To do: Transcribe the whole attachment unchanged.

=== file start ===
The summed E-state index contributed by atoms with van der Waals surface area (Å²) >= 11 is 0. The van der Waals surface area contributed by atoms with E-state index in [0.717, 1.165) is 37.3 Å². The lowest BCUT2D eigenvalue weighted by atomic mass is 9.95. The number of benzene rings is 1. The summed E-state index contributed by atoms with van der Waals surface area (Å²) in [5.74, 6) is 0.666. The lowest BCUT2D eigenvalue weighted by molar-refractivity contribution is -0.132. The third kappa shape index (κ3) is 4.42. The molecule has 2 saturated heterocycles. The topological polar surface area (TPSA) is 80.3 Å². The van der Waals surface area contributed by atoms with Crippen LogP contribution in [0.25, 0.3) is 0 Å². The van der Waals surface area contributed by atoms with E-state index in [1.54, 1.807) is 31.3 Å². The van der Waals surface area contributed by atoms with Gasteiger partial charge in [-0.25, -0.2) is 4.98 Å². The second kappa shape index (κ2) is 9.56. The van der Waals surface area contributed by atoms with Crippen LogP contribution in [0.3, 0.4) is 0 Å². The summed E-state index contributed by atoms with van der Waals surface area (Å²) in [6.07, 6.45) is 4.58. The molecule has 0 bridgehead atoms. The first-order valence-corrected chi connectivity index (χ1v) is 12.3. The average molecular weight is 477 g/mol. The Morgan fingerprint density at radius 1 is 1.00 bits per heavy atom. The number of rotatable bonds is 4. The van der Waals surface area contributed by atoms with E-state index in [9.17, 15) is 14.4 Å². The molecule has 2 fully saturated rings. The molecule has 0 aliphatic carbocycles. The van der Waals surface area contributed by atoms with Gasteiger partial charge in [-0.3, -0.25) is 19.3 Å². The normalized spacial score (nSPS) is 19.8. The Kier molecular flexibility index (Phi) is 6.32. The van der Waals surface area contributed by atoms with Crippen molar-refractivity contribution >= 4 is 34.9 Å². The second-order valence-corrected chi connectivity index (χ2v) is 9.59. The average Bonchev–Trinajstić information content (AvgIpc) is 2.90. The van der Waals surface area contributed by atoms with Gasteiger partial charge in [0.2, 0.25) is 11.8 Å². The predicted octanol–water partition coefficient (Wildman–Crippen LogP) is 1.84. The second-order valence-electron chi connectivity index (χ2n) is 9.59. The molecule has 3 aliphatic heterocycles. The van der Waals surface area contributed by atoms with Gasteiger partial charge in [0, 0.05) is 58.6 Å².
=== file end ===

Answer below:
The summed E-state index contributed by atoms with van der Waals surface area (Å²) >= 11 is 0. The van der Waals surface area contributed by atoms with E-state index in [0.717, 1.165) is 37.3 Å². The lowest BCUT2D eigenvalue weighted by atomic mass is 9.95. The number of benzene rings is 1. The summed E-state index contributed by atoms with van der Waals surface area (Å²) in [5.74, 6) is 0.666. The lowest BCUT2D eigenvalue weighted by molar-refractivity contribution is -0.132. The third kappa shape index (κ3) is 4.42. The molecule has 2 saturated heterocycles. The topological polar surface area (TPSA) is 80.3 Å². The van der Waals surface area contributed by atoms with Crippen LogP contribution in [0.25, 0.3) is 0 Å². The van der Waals surface area contributed by atoms with E-state index in [1.54, 1.807) is 31.3 Å². The van der Waals surface area contributed by atoms with Gasteiger partial charge in [-0.25, -0.2) is 4.98 Å². The second kappa shape index (κ2) is 9.56. The van der Waals surface area contributed by atoms with Crippen LogP contribution in [0.3, 0.4) is 0 Å². The summed E-state index contributed by atoms with van der Waals surface area (Å²) in [6.07, 6.45) is 4.58. The molecule has 0 bridgehead atoms. The first-order valence-corrected chi connectivity index (χ1v) is 12.3. The average molecular weight is 477 g/mol. The Morgan fingerprint density at radius 1 is 1.00 bits per heavy atom. The number of rotatable bonds is 4. The van der Waals surface area contributed by atoms with E-state index in [9.17, 15) is 14.4 Å². The molecule has 2 fully saturated rings. The molecule has 0 aliphatic carbocycles. The van der Waals surface area contributed by atoms with Gasteiger partial charge in [-0.3, -0.25) is 19.3 Å². The normalized spacial score (nSPS) is 19.8. The Kier molecular flexibility index (Phi) is 6.32. The van der Waals surface area contributed by atoms with Crippen molar-refractivity contribution >= 4 is 34.9 Å². The second-order valence-corrected chi connectivity index (χ2v) is 9.59. The average Bonchev–Trinajstić information content (AvgIpc) is 2.90. The van der Waals surface area contributed by atoms with Gasteiger partial charge in [0.2, 0.25) is 11.8 Å². The predicted octanol–water partition coefficient (Wildman–Crippen LogP) is 1.84. The second-order valence-electron chi connectivity index (χ2n) is 9.59. The molecule has 3 aliphatic heterocycles. The van der Waals surface area contributed by atoms with Gasteiger partial charge in [0, 0.05) is 58.6 Å².